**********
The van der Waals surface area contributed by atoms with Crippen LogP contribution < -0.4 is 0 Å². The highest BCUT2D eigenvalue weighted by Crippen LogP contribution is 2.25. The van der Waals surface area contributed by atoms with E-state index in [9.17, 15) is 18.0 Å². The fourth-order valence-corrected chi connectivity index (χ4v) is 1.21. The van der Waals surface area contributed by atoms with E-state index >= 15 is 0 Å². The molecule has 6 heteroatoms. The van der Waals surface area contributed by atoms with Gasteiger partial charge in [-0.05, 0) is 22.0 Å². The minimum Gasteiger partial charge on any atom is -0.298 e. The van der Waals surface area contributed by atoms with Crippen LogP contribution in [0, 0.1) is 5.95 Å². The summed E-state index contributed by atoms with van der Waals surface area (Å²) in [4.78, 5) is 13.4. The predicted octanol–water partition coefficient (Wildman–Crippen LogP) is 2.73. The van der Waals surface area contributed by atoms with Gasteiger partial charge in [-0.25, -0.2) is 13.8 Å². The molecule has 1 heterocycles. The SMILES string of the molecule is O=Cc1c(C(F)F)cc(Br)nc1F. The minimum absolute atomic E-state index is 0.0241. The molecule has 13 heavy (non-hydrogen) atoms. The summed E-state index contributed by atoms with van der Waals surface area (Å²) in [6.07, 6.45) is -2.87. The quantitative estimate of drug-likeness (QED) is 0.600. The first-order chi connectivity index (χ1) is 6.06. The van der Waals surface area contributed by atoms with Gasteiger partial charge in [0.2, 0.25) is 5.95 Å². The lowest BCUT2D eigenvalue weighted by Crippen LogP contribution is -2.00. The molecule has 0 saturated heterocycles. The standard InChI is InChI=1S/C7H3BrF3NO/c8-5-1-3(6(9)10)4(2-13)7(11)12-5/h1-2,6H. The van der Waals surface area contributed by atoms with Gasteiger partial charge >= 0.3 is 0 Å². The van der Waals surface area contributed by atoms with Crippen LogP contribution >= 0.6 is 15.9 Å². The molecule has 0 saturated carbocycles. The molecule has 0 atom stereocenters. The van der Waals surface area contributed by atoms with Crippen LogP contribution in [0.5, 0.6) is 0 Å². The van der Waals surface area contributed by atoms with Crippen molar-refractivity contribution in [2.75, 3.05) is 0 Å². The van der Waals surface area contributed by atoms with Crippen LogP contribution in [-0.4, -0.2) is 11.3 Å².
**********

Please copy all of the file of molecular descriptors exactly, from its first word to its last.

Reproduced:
The van der Waals surface area contributed by atoms with Crippen LogP contribution < -0.4 is 0 Å². The highest BCUT2D eigenvalue weighted by Crippen LogP contribution is 2.25. The van der Waals surface area contributed by atoms with E-state index in [9.17, 15) is 18.0 Å². The fourth-order valence-corrected chi connectivity index (χ4v) is 1.21. The van der Waals surface area contributed by atoms with E-state index >= 15 is 0 Å². The molecule has 6 heteroatoms. The van der Waals surface area contributed by atoms with Gasteiger partial charge in [-0.05, 0) is 22.0 Å². The minimum Gasteiger partial charge on any atom is -0.298 e. The van der Waals surface area contributed by atoms with Crippen LogP contribution in [0, 0.1) is 5.95 Å². The summed E-state index contributed by atoms with van der Waals surface area (Å²) in [4.78, 5) is 13.4. The predicted octanol–water partition coefficient (Wildman–Crippen LogP) is 2.73. The van der Waals surface area contributed by atoms with Gasteiger partial charge in [-0.25, -0.2) is 13.8 Å². The molecule has 1 heterocycles. The SMILES string of the molecule is O=Cc1c(C(F)F)cc(Br)nc1F. The minimum absolute atomic E-state index is 0.0241. The molecule has 13 heavy (non-hydrogen) atoms. The summed E-state index contributed by atoms with van der Waals surface area (Å²) in [6.07, 6.45) is -2.87. The quantitative estimate of drug-likeness (QED) is 0.600. The first-order chi connectivity index (χ1) is 6.06. The van der Waals surface area contributed by atoms with Gasteiger partial charge in [0.2, 0.25) is 5.95 Å². The lowest BCUT2D eigenvalue weighted by Crippen LogP contribution is -2.00. The molecule has 0 saturated heterocycles. The standard InChI is InChI=1S/C7H3BrF3NO/c8-5-1-3(6(9)10)4(2-13)7(11)12-5/h1-2,6H. The van der Waals surface area contributed by atoms with Gasteiger partial charge >= 0.3 is 0 Å². The van der Waals surface area contributed by atoms with Crippen LogP contribution >= 0.6 is 15.9 Å². The molecule has 0 saturated carbocycles. The molecule has 0 atom stereocenters. The van der Waals surface area contributed by atoms with Crippen LogP contribution in [0.5, 0.6) is 0 Å². The van der Waals surface area contributed by atoms with Crippen molar-refractivity contribution in [2.75, 3.05) is 0 Å². The van der Waals surface area contributed by atoms with Crippen LogP contribution in [-0.4, -0.2) is 11.3 Å².